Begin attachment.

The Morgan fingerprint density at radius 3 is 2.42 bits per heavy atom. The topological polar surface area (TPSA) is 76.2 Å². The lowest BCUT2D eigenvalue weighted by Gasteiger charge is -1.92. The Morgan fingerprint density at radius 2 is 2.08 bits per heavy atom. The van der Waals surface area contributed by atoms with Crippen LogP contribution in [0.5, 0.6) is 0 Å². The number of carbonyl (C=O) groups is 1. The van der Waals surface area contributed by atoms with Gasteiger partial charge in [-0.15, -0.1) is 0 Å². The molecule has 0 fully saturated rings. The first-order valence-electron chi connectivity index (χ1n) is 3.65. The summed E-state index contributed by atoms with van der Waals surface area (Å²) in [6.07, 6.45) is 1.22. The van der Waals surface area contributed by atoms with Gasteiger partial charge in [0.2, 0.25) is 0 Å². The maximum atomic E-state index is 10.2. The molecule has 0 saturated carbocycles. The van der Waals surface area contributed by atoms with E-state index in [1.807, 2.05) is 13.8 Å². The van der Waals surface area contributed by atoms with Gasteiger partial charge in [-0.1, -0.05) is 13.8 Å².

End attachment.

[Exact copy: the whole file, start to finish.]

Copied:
The Morgan fingerprint density at radius 3 is 2.42 bits per heavy atom. The topological polar surface area (TPSA) is 76.2 Å². The lowest BCUT2D eigenvalue weighted by Gasteiger charge is -1.92. The Morgan fingerprint density at radius 2 is 2.08 bits per heavy atom. The van der Waals surface area contributed by atoms with Crippen LogP contribution in [0.5, 0.6) is 0 Å². The number of carbonyl (C=O) groups is 1. The van der Waals surface area contributed by atoms with Gasteiger partial charge in [-0.15, -0.1) is 0 Å². The molecule has 0 fully saturated rings. The first-order valence-electron chi connectivity index (χ1n) is 3.65. The summed E-state index contributed by atoms with van der Waals surface area (Å²) in [6.07, 6.45) is 1.22. The van der Waals surface area contributed by atoms with Gasteiger partial charge in [0.2, 0.25) is 0 Å². The maximum atomic E-state index is 10.2. The molecule has 0 saturated carbocycles. The van der Waals surface area contributed by atoms with E-state index in [1.807, 2.05) is 13.8 Å². The van der Waals surface area contributed by atoms with Gasteiger partial charge in [-0.1, -0.05) is 13.8 Å².